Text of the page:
The next time you visit a place that has some elevation difference, take a moment to observe the other differences due to that elevation difference. For instance, notice the differences in these images here? The lowland forest interior, captured at the entrance to Westside Road in Mount Rainier National Park, looks deep and dark and is filled with lush vegetation like ferns and devils club along with dead logs and moss on parts of the trees. Sunlight makes its way into the forest in spots. Whereas the forest along Trail of Shadows in the Longmire Historic District looks – well – clearer, with more space in between the trees, less moss, and a clearer forest floor. Yes, there’s vegetation there, too, but as you can see, not quite as thick. In part because it’s not quite as wet as it is in the lowland forest, plus the difference in elevation between the Nisqually entrance and Longmire creates a difference in temperatures, too. Observation is key to getting nice photos, rather than just a grabshot.
According to the National Park Service, there are over 5,000 miles of paved roads through the National Park System. Park roads (paved or unpaved) allow us to reach amazing vistas we might not otherwise see within a national park, national monument, or national recreation area. These roads are marvels of construction and merit a nod of appreciation to those builders who may have risked life and limb to ensure completion of that navigable ribbon of gravel or pavement.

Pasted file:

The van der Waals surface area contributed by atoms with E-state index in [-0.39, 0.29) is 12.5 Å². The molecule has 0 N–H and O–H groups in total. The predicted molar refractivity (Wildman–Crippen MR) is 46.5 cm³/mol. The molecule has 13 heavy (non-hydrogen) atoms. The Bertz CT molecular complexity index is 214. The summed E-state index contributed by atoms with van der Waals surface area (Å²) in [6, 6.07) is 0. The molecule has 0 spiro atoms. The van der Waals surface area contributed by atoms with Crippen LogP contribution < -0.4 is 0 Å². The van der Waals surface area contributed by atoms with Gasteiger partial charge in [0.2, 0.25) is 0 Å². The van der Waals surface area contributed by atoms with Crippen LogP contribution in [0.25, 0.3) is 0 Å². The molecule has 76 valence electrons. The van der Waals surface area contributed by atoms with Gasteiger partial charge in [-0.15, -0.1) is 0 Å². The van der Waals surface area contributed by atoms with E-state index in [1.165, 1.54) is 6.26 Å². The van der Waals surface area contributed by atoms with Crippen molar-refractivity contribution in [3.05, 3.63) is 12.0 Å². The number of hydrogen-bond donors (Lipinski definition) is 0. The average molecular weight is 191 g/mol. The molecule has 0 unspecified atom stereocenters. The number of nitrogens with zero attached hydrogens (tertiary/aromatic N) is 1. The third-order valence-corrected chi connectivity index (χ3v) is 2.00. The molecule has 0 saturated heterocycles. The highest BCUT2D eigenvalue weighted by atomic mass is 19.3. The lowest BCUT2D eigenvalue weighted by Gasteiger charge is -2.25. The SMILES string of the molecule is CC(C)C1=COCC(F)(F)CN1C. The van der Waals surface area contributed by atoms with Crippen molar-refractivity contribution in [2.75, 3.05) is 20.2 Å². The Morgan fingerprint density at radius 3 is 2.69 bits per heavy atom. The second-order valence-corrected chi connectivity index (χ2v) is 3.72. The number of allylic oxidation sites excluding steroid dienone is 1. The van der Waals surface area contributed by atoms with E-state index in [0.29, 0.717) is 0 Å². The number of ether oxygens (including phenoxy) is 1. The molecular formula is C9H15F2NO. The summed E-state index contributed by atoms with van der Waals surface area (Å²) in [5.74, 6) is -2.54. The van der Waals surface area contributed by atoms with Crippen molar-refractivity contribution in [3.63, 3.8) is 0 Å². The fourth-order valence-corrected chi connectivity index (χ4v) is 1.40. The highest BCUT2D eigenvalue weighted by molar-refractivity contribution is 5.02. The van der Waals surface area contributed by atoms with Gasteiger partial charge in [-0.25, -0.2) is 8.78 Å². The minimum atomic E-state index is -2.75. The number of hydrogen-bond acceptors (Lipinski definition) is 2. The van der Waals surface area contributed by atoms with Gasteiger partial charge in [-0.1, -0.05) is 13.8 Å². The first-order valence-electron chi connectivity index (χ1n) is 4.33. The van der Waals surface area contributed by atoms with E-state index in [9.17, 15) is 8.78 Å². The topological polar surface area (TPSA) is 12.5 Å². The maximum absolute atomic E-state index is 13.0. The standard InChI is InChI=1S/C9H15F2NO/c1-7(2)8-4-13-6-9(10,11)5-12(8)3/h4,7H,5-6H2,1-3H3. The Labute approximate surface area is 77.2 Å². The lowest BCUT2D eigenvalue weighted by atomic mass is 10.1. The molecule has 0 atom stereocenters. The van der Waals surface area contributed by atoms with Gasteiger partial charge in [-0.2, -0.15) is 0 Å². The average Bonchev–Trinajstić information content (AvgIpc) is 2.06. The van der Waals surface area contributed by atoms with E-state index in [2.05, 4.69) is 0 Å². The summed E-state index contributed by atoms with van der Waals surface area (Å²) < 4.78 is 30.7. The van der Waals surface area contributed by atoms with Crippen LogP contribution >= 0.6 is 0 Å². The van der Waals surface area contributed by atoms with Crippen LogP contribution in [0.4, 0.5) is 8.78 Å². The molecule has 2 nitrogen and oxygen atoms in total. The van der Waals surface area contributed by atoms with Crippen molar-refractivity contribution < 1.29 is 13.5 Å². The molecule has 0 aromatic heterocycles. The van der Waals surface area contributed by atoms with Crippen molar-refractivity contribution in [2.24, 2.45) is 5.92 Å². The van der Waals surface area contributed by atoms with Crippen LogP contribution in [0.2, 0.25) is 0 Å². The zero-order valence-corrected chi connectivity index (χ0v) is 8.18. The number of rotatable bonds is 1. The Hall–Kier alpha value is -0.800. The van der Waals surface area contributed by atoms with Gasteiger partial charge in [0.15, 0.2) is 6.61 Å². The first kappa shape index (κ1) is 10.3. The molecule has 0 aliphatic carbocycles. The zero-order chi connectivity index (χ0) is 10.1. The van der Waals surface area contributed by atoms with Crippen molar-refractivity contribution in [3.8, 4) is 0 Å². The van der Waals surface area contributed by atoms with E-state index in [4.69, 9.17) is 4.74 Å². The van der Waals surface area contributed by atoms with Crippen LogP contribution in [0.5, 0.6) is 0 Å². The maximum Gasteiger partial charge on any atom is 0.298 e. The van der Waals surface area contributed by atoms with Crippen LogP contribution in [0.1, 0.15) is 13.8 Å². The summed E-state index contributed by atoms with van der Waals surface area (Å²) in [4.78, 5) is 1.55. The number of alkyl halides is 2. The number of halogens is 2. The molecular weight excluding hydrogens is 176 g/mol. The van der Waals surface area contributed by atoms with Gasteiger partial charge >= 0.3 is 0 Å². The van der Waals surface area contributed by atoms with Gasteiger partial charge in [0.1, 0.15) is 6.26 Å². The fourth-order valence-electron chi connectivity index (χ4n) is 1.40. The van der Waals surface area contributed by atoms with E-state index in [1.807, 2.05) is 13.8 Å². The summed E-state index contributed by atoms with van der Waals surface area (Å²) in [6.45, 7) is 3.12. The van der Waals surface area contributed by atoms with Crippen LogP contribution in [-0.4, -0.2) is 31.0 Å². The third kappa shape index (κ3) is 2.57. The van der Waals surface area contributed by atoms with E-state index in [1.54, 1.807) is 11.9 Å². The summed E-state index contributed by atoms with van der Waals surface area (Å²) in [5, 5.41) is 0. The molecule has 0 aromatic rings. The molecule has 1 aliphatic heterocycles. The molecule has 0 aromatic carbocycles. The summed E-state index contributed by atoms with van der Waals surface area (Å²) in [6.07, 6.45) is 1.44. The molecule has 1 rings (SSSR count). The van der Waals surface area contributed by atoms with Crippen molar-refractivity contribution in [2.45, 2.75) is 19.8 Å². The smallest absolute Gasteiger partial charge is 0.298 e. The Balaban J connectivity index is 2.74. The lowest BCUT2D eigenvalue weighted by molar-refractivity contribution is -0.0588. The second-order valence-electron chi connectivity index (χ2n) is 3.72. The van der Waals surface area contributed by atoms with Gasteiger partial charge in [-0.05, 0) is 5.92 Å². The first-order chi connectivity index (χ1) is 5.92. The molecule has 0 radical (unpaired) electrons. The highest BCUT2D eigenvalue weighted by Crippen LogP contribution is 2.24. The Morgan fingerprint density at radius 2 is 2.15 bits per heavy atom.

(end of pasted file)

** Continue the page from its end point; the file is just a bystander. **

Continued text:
So, my latest quiz and trivia piece published in today’s edition of the National Parks Traveler is all about National Park unit roads, paved and unpaved, and what you can see along those roads. Why not test your knowledge of these roads by clicking on any of the photos. If you take the quiz, try to answer them first before looking at the answers at the bottom of the piece.
I know, I’ve been pretty remiss about posting to this site. I have good intentions and then I get either lazy or sidetracked.
Putting that aside, I recently visited Mount Rainier National Park during the week the smoke rolled in from the wildfires in California and Oregon. I didn’t realize this until after I got there, since the weather reports were calling for clear, sunny skies and I wanted to get out along Stevens Canyon Road and the Nisqually-Paradise Corridor to photograph and video some scenes. My plan changed a bit, as you can see.
When I returned home, I had questions about what might and might not be impacted by all this smoke (aside from being able to photograph a landscape), so I did some quick research, wrote an article, and the National Parks Traveler published it today.
To read that article, click on either image above or below.
Ok, I know it’s Tuesday, but the Labor Day holiday makes today feel like a Monday. Anyway, here’s a video for your Tuesday morning. I call it “Waiting For Sunrise At Sunrise.”
I’m trying to capture more videos when I visit the national parks. I tend to keep them relatively short because most readers’ attention spans aren’t that long, and most of the videos (99/9%) are captured with my iPhone 11 (it’s just easier and the iPhone does a nice job).
So, here’s a video I took while waiting for sunrise in the Sunrise area of Mount Rainier National Park. I was at my favorite spot on Sourdough Ridge Trail. I’d like to capture sunrise looking the other way, instead of looking straight at The Mountain, someday, but the parking lot for that particular “other way” spot is always jam-packed and I don’t want to be standing cheek-by-jowl with others at this point in time.
Anyway, enjoy the almost-sunrise at the Sunrise area of the park.
All images on these posts are the exclusive property of Rebecca L. Latson and Where The Trails Take You Photography. Please respect my copyright and do not use these images on Pinterest, Facebook, Tumblr, Instagram, Snapchat or any other business, personal or social website, blog site, or other media without my written permission. Thank you.
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